Frame #12    Diffserv Field: 136    DSCP: 34
192.168.0.7 -> 74.125.19.103 TCP linx > http [ACK] Seq=41 Ack=2521 Win=17640 Len=0

Frame #13    Diffserv Field: 0    DSCP: 0
74.125.19.103 -> 192.168.0.7  TCP [TCP segment of a reassembled PDU]

Frame #14    Diffserv Field: 0    DSCP: 0
74.125.19.103 -> 192.168.0.7  TCP [TCP segment of a reassembled PDU]

Frame #15    Diffserv Field: 136    DSCP: 34
192.168.0.7 -> 74.125.19.103 TCP linx > http [ACK] Seq=41 Ack=5041 Win=17640 Len=0

Frame #16    Diffserv Field: 0    DSCP: 0
74.125.19.103 -> 192.168.0.7  TCP [TCP segment of a reassembled PDU]

Frame #17    Diffserv Field: 0    DSCP: 0
74.125.19.103 -> 192.168.0.7  HTTP HTTP/1.0 200 OK  (text/html)

Frame #18    Diffserv Field: 136    DSCP: 34
192.168.0.7 -> 74.125.19.103 TCP linx > http [ACK] Seq=41 Ack=6611 Win=17640 Len=0

Frame #19    Diffserv Field: 136    DSCP: 34
192.168.0.7 -> 74.125.19.103 TCP linx > http [FIN, ACK] Seq=41 Ack=6611 Win=17640 Len=0

Frame #20    Diffserv Field: 0    DSCP: 0
74.125.19.103 -> 192.168.0.7  TCP http > linx [ACK] Seq=6611 Ack=42 Win=5720 Len=0
Listing  1

using System;
using System.Text;
using System.Net.Sockets;

namespace tcptos
{
	class Program
	{
		public static void Main(string[] args)
		{
			Console.WriteLine("Testing DSCP packet marking.Wireshark should already be running!\n");

			TcpClient cli = new TcpClient();
			cli.Client.SetSocketOption(SocketOptionLevel.IP,
			                           SocketOptionName.TypeOfService, 136);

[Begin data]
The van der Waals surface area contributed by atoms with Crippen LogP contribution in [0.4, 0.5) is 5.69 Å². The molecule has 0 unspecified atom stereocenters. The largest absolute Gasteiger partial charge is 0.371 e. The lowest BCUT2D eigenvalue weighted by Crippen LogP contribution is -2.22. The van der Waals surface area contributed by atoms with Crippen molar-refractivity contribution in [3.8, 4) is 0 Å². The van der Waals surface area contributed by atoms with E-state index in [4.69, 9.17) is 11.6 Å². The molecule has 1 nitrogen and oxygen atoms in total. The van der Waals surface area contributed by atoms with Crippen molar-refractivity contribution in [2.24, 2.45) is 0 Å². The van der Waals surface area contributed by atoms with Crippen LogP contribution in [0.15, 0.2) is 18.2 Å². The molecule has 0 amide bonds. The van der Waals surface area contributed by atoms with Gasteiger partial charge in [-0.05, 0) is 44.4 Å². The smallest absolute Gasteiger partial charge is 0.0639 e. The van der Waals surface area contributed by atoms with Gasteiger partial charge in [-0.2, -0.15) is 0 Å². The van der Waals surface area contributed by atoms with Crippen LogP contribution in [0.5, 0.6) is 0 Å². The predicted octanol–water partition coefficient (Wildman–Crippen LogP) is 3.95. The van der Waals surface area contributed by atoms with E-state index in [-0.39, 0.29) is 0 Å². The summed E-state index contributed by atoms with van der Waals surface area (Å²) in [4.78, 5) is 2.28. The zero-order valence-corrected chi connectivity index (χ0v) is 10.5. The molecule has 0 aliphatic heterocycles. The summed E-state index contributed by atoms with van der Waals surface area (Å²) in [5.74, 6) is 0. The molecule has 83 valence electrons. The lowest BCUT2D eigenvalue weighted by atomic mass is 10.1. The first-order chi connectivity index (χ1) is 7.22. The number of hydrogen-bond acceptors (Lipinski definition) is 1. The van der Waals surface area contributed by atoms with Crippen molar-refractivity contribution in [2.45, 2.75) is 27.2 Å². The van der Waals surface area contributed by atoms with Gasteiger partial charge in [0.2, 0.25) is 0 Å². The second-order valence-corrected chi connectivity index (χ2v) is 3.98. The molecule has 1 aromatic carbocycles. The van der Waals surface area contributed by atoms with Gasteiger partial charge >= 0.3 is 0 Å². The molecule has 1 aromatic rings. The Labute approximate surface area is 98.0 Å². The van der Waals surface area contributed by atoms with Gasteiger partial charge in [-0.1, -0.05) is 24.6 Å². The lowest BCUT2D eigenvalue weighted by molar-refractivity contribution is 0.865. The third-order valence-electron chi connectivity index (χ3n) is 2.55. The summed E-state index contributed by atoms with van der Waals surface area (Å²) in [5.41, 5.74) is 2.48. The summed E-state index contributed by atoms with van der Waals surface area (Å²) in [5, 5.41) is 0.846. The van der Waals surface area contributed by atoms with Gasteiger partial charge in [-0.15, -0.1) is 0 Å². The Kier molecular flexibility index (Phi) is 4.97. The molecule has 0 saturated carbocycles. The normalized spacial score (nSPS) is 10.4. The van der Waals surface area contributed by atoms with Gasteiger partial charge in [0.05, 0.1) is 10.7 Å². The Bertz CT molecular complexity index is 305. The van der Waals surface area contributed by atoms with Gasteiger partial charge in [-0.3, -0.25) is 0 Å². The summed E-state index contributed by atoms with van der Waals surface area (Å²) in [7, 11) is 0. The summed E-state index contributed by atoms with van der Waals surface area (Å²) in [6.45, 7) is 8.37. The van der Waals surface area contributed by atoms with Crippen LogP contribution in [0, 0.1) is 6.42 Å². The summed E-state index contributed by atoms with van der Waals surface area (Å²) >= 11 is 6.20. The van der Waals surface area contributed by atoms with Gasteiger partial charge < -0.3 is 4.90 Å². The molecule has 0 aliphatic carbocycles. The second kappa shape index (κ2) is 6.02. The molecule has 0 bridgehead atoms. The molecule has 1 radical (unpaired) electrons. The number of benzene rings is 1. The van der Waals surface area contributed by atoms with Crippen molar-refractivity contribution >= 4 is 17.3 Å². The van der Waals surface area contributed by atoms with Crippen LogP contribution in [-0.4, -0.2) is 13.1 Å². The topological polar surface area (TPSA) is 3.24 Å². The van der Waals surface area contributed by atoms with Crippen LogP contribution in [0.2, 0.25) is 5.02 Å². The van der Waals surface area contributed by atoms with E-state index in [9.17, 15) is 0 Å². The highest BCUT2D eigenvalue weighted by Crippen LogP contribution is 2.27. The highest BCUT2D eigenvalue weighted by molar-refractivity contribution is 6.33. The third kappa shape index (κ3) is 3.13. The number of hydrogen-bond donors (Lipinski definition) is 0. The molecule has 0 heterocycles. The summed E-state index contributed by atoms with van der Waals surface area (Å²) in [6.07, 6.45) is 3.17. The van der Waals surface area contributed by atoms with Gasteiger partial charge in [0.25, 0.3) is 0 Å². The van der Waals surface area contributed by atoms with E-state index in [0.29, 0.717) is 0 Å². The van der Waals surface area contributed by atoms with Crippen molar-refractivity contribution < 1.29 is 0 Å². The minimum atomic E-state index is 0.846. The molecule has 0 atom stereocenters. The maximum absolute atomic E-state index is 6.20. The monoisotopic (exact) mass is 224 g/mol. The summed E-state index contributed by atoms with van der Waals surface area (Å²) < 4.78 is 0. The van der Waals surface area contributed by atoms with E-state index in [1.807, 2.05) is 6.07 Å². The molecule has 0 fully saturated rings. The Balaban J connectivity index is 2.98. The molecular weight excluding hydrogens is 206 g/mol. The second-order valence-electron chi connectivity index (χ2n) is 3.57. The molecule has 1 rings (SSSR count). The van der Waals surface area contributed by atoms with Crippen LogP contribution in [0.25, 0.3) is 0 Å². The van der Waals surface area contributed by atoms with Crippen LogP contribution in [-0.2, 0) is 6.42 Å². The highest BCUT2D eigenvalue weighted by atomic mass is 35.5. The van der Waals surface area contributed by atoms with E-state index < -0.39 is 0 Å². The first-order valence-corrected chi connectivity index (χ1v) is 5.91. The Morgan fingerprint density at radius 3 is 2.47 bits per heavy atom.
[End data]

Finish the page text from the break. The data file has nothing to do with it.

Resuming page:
cli.Connect("www.google.com.au",80);
			byte[] buf = Encoding.ASCII.GetBytes("GET / HTTP/1.0\nHost: www.google.com.au\n\n");
			byte[] readbuf = new byte[4096];
			int bytesRead;
			StringBuilder response = new StringBuilder();
			NetworkStream mystream = cli.GetStream();
			mystream.Write(buf,0,buf.Length);
			do{
				bytesRead = mystream.Read(readbuf, 0, readbuf.Length);
				response.AppendFormat("{0}", Encoding.ASCII.GetString(readbuf, 0, bytesRead));
			}
			while(bytesRead > 0);
			Console.Write(response.ToString());
			Console.Write("\nPress any key to continue . . . ");
			Console.ReadKey(true);
			cli.Close();
		}
	}
}

Listing 2

local dsfield = Field.new("ip.dsfield")
local dscp = Field.new("ip.dsfield.dscp")
local fnum = Field.new("frame.number")
do
    packets = 0;
    local function init_listener()
        local tap = Listener.new("frame","ip.version == 4")

        function tap.reset()
        end
        function tap.packet(pinfo,tvb,ip)
            local fnumber = tostring(fnum())
            local diffserv = tostring(dsfield())
            local codepoint = tostring(dscp())
            local stroutput = "\nFrame #" .. fnumber .. "\tDiffserv Field: " ..
				diffserv .. "\tDSCP: " ..codepoint
            print(stroutput)
        end
        function tap.draw()

        end
    end
    init_listener()
end
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1 Comment »

  1. […] themselves wishing for the ability the add some packet detail to the summary information. In the previous post I was looking at DSCP  and TOS information and wanted to add that to the summary rather than […]

    Pingback by Combine Wireshark Summary and Detail Information with XML Joins « The Moose and Squirrel Files — February 28, 2009 @ 8:45 am